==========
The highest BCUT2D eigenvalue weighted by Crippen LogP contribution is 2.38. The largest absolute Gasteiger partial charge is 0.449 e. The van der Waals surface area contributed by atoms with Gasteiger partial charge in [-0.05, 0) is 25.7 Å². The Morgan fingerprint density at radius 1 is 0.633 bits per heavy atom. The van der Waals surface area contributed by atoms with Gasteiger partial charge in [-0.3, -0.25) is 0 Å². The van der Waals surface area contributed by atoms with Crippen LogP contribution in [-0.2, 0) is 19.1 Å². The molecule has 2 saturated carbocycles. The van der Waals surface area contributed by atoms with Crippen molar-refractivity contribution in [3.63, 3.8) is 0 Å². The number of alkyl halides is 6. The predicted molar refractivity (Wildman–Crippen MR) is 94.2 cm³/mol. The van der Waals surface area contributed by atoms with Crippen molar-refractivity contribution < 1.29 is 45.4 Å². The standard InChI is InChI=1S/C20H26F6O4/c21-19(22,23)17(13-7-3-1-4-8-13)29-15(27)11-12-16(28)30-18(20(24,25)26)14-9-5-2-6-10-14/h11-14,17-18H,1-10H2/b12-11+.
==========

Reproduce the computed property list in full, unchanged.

The highest BCUT2D eigenvalue weighted by Crippen LogP contribution is 2.38. The largest absolute Gasteiger partial charge is 0.449 e. The van der Waals surface area contributed by atoms with Gasteiger partial charge in [-0.05, 0) is 25.7 Å². The Morgan fingerprint density at radius 1 is 0.633 bits per heavy atom. The van der Waals surface area contributed by atoms with Gasteiger partial charge in [-0.3, -0.25) is 0 Å². The van der Waals surface area contributed by atoms with Crippen LogP contribution in [-0.2, 0) is 19.1 Å². The molecule has 2 saturated carbocycles. The van der Waals surface area contributed by atoms with Crippen molar-refractivity contribution in [3.63, 3.8) is 0 Å². The number of alkyl halides is 6. The predicted molar refractivity (Wildman–Crippen MR) is 94.2 cm³/mol. The van der Waals surface area contributed by atoms with Crippen molar-refractivity contribution < 1.29 is 45.4 Å². The standard InChI is InChI=1S/C20H26F6O4/c21-19(22,23)17(13-7-3-1-4-8-13)29-15(27)11-12-16(28)30-18(20(24,25)26)14-9-5-2-6-10-14/h11-14,17-18H,1-10H2/b12-11+.